In spite of vigorous objection, the trial court refused to consider as a question of law the issue of whether there was a tainted pre-trial identification which would render inadmissible the in-court identification of these defendants. It considered the question of whether the identifications were accurate or not to be entirely a question for the jury to resolve on the basis of the weight of the evidence. The sole question for the jury at the trial is whether or not the identification made by the witness on the witness stand is accurate. A defendant's Sixth Amendment right to counsel and his right to due process are not questions for the jury. "These are primary issues of fact conditioning the admissibility as a matter of law of the *799 identification evidence. As such these are solely for the suppression hearing [hearing out of the presence of the jury] judge." 38 Brooklyn L.Rev. 261, at 322.

The issue before us, therefore, is whether or not the photo-identification conducted in the district attorney's office three days before trial was, under the totality of the circumstances in this case, tainted to such an extent that the in-court identification of the defendants and the identification in court of the photographs were inadmissible.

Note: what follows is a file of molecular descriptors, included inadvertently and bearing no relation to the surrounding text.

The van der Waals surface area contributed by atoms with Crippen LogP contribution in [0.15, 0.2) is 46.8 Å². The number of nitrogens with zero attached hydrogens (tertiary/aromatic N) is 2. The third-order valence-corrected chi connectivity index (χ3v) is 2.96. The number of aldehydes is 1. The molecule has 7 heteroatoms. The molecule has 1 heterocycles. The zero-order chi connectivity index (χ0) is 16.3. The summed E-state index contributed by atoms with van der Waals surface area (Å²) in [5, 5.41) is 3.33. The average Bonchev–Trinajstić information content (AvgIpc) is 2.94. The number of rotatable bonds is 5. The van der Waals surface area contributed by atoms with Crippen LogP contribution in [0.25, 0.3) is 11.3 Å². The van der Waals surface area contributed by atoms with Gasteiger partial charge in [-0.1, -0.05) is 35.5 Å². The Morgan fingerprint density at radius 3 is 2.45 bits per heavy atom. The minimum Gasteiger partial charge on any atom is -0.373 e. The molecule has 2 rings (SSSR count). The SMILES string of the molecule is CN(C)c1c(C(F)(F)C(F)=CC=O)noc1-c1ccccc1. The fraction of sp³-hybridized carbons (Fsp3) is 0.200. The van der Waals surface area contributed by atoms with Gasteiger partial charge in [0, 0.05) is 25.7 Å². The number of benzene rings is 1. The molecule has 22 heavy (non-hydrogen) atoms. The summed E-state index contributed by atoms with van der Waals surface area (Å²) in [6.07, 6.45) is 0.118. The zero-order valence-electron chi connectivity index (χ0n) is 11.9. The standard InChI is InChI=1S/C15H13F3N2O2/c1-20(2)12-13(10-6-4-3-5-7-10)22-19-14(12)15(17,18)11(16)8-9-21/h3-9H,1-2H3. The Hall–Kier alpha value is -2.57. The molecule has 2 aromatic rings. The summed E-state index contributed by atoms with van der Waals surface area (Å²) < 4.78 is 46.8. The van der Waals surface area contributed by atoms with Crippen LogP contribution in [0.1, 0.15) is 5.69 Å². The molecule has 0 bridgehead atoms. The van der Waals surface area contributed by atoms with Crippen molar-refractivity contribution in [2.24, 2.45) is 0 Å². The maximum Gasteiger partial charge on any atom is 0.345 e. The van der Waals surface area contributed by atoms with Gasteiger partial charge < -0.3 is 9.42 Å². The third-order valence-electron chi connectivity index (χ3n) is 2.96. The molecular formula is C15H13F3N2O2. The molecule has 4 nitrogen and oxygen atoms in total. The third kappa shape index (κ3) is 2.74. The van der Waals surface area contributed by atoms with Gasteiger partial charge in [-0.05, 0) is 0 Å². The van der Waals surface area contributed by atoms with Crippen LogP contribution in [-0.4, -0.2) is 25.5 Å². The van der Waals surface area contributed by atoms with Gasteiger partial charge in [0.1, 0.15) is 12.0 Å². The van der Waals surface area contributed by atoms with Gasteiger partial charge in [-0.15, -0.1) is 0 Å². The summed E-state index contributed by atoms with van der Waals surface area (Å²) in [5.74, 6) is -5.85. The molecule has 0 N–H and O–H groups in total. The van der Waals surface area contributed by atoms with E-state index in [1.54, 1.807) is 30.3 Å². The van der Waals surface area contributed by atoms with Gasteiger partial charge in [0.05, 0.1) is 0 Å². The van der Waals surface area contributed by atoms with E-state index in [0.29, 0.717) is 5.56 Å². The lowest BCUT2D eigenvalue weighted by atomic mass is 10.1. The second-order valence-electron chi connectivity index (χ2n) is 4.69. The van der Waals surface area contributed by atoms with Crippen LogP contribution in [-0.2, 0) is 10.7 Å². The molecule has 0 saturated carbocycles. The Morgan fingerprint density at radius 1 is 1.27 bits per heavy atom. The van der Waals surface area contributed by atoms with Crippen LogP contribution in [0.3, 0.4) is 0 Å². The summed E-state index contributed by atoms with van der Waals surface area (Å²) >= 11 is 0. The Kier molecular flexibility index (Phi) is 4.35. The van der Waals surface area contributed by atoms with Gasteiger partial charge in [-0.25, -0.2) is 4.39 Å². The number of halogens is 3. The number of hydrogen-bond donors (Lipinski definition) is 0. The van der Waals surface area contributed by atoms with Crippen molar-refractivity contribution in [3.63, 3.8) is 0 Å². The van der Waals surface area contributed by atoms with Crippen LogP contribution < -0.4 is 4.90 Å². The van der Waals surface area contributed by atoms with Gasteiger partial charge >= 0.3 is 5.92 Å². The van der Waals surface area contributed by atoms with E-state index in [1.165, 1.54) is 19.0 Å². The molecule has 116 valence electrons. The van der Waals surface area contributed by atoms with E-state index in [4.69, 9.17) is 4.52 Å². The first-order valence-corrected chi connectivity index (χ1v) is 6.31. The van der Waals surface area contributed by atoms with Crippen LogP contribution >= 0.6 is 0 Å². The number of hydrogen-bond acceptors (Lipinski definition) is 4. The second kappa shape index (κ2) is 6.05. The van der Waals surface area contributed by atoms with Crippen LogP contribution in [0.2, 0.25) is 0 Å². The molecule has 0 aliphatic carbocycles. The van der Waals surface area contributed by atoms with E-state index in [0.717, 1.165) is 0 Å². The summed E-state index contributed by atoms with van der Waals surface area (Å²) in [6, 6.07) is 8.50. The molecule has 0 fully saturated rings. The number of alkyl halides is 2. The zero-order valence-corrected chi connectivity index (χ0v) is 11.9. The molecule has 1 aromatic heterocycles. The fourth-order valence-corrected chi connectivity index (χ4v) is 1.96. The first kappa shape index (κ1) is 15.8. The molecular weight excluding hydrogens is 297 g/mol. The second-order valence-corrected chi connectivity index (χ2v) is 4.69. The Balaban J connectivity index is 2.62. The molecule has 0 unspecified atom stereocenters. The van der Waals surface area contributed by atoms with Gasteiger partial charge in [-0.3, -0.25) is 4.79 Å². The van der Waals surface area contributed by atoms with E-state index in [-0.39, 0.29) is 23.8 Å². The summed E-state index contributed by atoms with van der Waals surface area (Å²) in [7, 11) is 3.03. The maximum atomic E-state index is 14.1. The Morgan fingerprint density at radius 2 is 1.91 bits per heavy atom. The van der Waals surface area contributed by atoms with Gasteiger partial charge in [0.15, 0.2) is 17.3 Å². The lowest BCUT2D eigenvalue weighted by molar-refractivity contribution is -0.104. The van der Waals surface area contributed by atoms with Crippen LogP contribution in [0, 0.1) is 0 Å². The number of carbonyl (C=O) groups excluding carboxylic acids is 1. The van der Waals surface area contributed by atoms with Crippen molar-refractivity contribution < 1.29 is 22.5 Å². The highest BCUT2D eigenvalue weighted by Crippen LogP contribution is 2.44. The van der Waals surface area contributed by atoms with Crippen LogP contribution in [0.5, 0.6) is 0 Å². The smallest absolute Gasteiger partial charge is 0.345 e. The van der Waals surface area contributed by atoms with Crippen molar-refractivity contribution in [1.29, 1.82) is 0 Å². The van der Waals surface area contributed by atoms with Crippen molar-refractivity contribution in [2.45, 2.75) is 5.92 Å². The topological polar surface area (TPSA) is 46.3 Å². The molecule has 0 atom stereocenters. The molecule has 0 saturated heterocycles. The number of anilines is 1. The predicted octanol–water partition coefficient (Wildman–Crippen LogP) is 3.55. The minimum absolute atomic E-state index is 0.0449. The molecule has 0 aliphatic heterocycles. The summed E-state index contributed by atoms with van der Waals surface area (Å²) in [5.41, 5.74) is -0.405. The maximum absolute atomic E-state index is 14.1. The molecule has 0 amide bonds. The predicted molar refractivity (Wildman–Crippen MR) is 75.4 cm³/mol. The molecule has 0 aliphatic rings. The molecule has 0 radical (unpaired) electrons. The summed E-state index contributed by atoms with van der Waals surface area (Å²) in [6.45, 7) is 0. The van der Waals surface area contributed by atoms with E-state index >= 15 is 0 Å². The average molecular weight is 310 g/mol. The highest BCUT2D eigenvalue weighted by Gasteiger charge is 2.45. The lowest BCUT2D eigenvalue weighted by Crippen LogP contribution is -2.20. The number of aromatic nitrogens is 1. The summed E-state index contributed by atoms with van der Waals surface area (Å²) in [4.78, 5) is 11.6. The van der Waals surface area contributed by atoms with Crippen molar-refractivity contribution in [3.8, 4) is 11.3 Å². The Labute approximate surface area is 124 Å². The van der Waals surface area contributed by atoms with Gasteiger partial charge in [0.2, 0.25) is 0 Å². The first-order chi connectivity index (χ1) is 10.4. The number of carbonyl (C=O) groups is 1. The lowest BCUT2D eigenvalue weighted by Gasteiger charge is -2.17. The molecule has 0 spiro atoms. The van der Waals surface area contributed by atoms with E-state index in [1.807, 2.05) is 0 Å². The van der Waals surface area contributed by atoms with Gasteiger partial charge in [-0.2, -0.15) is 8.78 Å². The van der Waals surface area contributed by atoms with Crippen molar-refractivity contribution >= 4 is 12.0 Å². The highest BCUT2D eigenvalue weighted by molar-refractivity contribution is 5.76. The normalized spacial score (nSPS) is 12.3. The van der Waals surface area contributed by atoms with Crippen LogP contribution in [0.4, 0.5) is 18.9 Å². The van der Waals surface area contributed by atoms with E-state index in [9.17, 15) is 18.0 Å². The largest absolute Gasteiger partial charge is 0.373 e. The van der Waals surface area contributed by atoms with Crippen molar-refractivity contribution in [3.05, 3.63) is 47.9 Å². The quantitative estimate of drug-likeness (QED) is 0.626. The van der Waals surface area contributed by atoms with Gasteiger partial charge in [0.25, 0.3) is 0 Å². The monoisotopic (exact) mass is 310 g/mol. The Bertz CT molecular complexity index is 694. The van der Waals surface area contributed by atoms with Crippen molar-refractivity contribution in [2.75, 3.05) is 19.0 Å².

Defendants first attack the issue upon the basis that the photographic identification was had without counsel being present. United States v. Ash, 413 U.S. 300, 93 S. Ct. 2568, 37 L. Ed. 2d 619 (1973) held that pre-trial photographic identification, even post-indictment, did not present a confrontation situation which requires the presence of counsel under the Sixth Amendment of the United States Constitution. The facts of that case, however, are interesting and the court's pretermission of another issue in that case is also of interest.

In the Ash case, four witnesses had identified the defendant, Ash, from among five black and white mug shots, prior to Ash being taken into custody and during the investigatory stage of the case. After indictment, and in preparation for trial almost three years after the crime, an FBI agent and the prosecutor showed five color photographs to prosecution witnesses, from which photographs the witnesses were asked to identify the defendant, Ash, and another defendant. None of the witnesses could identify the other defendant; three of the witnesses selected the picture of Ash. That post-indictment identification brought before the court the question of whether Ash had been denied the right to counsel at the critical stage of the prosecution.